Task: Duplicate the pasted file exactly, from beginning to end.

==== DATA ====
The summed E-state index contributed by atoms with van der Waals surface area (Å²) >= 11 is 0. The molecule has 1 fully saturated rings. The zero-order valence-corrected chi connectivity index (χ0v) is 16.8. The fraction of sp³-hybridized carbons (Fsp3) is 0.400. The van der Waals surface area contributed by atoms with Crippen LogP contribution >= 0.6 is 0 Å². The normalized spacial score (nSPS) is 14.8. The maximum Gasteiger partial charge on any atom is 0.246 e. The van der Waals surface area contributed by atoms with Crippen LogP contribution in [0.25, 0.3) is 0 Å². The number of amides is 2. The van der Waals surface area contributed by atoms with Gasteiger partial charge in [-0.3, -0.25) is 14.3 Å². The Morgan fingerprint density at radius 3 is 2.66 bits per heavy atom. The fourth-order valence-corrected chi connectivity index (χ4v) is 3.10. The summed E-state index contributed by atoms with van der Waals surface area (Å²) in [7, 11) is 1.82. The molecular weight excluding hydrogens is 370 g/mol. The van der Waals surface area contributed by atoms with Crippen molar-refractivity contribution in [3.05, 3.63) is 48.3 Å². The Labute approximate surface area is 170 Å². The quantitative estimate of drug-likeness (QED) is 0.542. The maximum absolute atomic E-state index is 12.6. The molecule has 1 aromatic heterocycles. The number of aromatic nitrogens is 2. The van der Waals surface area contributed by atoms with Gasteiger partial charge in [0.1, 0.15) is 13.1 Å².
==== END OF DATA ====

The summed E-state index contributed by atoms with van der Waals surface area (Å²) >= 11 is 0. The molecule has 1 fully saturated rings. The zero-order valence-corrected chi connectivity index (χ0v) is 16.8. The fraction of sp³-hybridized carbons (Fsp3) is 0.400. The van der Waals surface area contributed by atoms with Crippen LogP contribution >= 0.6 is 0 Å². The normalized spacial score (nSPS) is 14.8. The maximum Gasteiger partial charge on any atom is 0.246 e. The van der Waals surface area contributed by atoms with Crippen LogP contribution in [0.25, 0.3) is 0 Å². The number of amides is 2. The van der Waals surface area contributed by atoms with Gasteiger partial charge in [-0.3, -0.25) is 14.3 Å². The Morgan fingerprint density at radius 3 is 2.66 bits per heavy atom. The fourth-order valence-corrected chi connectivity index (χ4v) is 3.10. The summed E-state index contributed by atoms with van der Waals surface area (Å²) in [7, 11) is 1.82. The molecular weight excluding hydrogens is 370 g/mol. The van der Waals surface area contributed by atoms with Crippen molar-refractivity contribution in [3.05, 3.63) is 48.3 Å². The Labute approximate surface area is 170 Å². The quantitative estimate of drug-likeness (QED) is 0.542. The maximum absolute atomic E-state index is 12.6. The molecule has 1 aromatic heterocycles. The number of aromatic nitrogens is 2. The van der Waals surface area contributed by atoms with Gasteiger partial charge in [0.1, 0.15) is 13.1 Å².